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Uganda is Africa’s largest refugee-hosting country with more than 1.5 million refugees residing within its borders. The East African nation deploys one of the most progressive policy responses to cross-border displacement on the continent. But this response faces headwinds—from declines in international support to the rise of climate-related displacement.

This brief provides an overview of Uganda’s refugee response. It discusses the history of cross-border displacement into Uganda and the so-called “Uganda model” that emerged from this historical context. It also discusses key challenges and topics for the future success of the model, including the gap in funding, the threat of climate change, and the role of refugee-led organizations.


Historical Context of Cross-Border Displacement into Uganda


Uganda has hosted refugees and asylum seekers since before its independence from the United Kingdom in 1962. In the early 1940s, Uganda hosted several thousand Polish refugees who fled Europe during World War II. After an uprising against Rwanda’s Tutsi monarchy in 1959, tens of thousands of Tutsis fled into Uganda. Violent pogroms in Rwanda forced even more Tutsis to Uganda in the 1960s. Meanwhile, growing numbers of Sudanese fleeing violence in southern Sudan—also newly independent from the British— were confined to camps in northern Uganda.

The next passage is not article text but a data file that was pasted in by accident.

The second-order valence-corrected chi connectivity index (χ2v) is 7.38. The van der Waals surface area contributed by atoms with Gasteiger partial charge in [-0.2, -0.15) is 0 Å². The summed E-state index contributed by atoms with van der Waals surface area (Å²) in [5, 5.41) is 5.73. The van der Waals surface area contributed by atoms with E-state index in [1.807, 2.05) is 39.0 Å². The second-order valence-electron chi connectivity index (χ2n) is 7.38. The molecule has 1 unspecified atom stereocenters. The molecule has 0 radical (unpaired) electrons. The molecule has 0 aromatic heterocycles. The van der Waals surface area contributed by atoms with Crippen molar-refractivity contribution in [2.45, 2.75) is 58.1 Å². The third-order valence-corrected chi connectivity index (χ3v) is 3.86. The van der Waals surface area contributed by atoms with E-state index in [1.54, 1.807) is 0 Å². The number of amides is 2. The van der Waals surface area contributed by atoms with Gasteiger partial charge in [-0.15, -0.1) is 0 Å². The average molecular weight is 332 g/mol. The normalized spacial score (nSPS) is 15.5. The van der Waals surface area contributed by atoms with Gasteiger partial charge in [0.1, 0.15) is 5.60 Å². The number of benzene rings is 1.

Displacement trends reversed in the 1970s and early 1980s as Uganda became a refugee- generating country amid internal instability. By 1985, refugees and internally displaced persons made up seven percent of the country’s population. Beginning in the late 1980s, an insurgency by the non-state armed group, the Lord’s Resistance Army, caused further displacement in northern Uganda.

Instability and conflict, much of it interwoven in the broader Great Lakes region, continued to drive displacement in and around Uganda, even as Uganda became relatively more stable. The 1994 Rwandan genocide once more resulted in mass displacement north into Uganda, from which the Rwandan Patriotic Front had originated. A decades-long civil war between Sudan’s government and the Sudan Peoples’ Liberation Army in southern Sudan resulted in recurring cycles of cross-border displacement south into Uganda. The First and Second Congolese Wars in the late 1990s and early 2000s killed and displaced millions across the Great Lakes region, including to the east into Uganda.

Over the last decade, Uganda has seen large-scale refugee influxes by individuals arriving from Somalia, the Democratic Republic of the Congo (DRC), and newly independent South Sudan. In South Sudan, a 2013 civil war and the 2016 collapse of a peace agreement drove hundreds of thousands of South Sudanese into Uganda. About 57 percent of refugees in Uganda today are South Sudanese who primarily reside in Uganda’s north. Another 32 percent of refugees are from the DRC, and they mostly live in Uganda’s south. Other refugee populations from Somalia, Burundi, Sudan, and Rwanda also live in Uganda today.


Click here to Read the Full Brief.


USCRI, founded in 1911, is a non-governmental, not-for-profit international organization committed to working on behalf of refugees and immigrants and their transition to a dignified life.

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The post The Refugee Response in Uganda appeared first on USCRI.

Source of original article: U.S. Committee for Refugees and Immigrants (
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